The hospital will use the InnerEye project, which was developed at Microsoft’s Cambridge Research Lab, to develop AI models that use the hospital’s own data to automatically highlight tumours and healthy organs on patient scans. These will then be checked and confirmed by a clinical oncologist before the patient receives treatment.
It will shorten the lengthy treatment planning stage, which is critical for cancers of the head and neck, which can grow fast if left untreated. Experts are expecting survival rates to increase, as a result.
Dr Raj Jena, an Oncologist at Addenbrooke’s and Co-Lead of InnerEye, said: “The results from InnerEye are a game-changer. To be diagnosed with a tumour of any kind is an incredibly traumatic experience for patients. So as clinicians we want to start radiotherapy promptly to improve survival rates and reduce anxiety. Using machine learning tools can save time for busy clinicians and help get our patients into treatment as quickly as possible.”
Up to half of the people in the UK will be diagnosed with cancer at some point in their lives. Of those, half will be treated with radiotherapy, which involves focusing high-intensity radiation beams to damage the DNA of hard, cancerous tumours while avoiding surrounding healthy organs.
It starts with a 3D CT (Computed Tomography) imaging scan of the part of the body to be targeted. These CT images come in the form of stacks of 2D images, dozens of images deep, each of which must be examined and marked up by a radiation oncologist, clinical oncologist or specialist technician. This process is called contouring. In each image, an expert must manually draw a contour line around the tumours and key healthy organs in the target area using dedicated computer software. For complex cases, this can take several hours in the planning of a single patient’s treatment. InnerEye can do this task 13 times faster.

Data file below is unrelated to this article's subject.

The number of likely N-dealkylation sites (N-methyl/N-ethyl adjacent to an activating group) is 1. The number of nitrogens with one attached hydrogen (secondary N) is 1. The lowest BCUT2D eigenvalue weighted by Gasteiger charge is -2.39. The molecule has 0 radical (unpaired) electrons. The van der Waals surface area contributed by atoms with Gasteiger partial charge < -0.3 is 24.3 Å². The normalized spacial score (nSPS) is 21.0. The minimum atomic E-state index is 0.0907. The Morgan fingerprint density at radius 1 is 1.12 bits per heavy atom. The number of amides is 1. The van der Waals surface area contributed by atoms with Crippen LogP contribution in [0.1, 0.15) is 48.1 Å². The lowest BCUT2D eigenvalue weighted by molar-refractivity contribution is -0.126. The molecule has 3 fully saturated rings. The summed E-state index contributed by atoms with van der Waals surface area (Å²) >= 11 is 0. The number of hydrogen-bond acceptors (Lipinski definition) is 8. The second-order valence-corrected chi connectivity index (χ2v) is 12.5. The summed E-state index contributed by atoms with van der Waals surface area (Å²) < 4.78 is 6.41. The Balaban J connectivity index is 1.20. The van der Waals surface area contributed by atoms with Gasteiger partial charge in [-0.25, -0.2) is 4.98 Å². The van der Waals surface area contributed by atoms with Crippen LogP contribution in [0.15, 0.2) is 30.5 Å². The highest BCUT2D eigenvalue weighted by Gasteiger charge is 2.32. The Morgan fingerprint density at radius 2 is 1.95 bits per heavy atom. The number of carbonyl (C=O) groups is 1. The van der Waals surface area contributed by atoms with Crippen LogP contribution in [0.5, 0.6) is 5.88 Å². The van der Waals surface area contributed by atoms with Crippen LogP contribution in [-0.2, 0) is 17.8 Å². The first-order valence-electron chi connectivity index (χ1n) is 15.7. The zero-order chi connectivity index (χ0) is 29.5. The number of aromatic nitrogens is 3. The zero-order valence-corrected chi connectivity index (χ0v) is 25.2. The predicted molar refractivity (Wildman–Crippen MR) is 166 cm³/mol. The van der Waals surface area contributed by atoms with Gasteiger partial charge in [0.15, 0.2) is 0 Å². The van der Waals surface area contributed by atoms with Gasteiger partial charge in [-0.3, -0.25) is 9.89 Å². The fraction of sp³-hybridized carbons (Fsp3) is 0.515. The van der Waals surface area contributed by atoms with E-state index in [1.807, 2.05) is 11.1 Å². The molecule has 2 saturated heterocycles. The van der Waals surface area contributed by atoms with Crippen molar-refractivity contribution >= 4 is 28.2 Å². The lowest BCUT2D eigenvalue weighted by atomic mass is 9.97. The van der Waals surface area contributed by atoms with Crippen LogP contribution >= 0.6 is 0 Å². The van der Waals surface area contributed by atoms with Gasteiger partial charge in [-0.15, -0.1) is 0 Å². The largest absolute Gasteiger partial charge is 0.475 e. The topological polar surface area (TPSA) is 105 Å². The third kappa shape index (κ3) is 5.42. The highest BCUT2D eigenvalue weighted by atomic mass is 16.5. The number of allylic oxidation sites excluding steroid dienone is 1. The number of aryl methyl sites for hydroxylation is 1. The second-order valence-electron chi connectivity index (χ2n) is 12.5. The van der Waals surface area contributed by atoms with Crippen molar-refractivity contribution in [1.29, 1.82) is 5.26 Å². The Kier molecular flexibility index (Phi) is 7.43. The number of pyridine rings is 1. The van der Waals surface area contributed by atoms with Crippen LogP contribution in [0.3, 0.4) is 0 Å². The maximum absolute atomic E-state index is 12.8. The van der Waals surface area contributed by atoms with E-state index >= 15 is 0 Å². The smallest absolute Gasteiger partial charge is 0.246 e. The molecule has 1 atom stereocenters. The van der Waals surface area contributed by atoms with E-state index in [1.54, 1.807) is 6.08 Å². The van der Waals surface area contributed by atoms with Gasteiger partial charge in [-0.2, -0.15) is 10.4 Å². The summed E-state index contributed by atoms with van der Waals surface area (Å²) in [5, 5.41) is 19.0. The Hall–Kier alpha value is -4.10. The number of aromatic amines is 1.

Addenbrooke’s has been working with Microsoft to develop and pilot InnerEye over the past eight years. When the AI tool is in place, the hospital will be able to use its own data to improve accuracy. It is believed to be the first time an NHS trust has introduced a deep-learning solution trained on their own data.
Yvonne Rimmer, Consultant Clinical Oncologist at Addenbrooke’s, said: “There is no doubt that InnerEye is saving me time. It’s very good at understanding where the prostate gland is and healthy organs surrounding it, such as the bladder. It’s speeding up the process so I can concentrate on looking at a patient’s diagnostic images and tailoring treatment to them.
“But it’s important for patients to know that the AI is helping me in my professional role; it’s not replacing me in the process. I doublecheck everything the AI does and can change it if I need to. The key thing is that most of the time, I don’t need to change anything.”
To ensure that all hospitals can use the InnerEye Deep Learning Toolkit, Microsoft has made it freely available as opensource software. Clinical use of machine learning models is subject to regulatory approval.
Javier Alvarez-Valle, Principal Research Manager at Microsoft Research Cambridge, said: “AI models trained with InnerEye are changing the way cancer is treated, speeding up the process to give patients greater peace of mind and empowering clinical oncologists with an AI assistant.
“The AI works in the background, so clinical oncologists just open up the scans on their computer and they can see what their AI model has highlighted. The clinical oncologist then decides what to do with that information.
“AI models trained with InnerEye will be hosted in Microsoft’s Azure cloud, so all the data is securely held in the UK and only available to the medical staff who need to use it.”
Addenbrooke’s is run by Cambridge University Hospitals NHS Foundation Trust and is a teaching hospital, research centre and designated academic health science centre.
Image: Dr Raj Jena, an Oncologist at Addenbrooke’s and Co-Lead of InnerEye, looks at scans with with Consultant Clinical Oncologist Yvonne Rimmer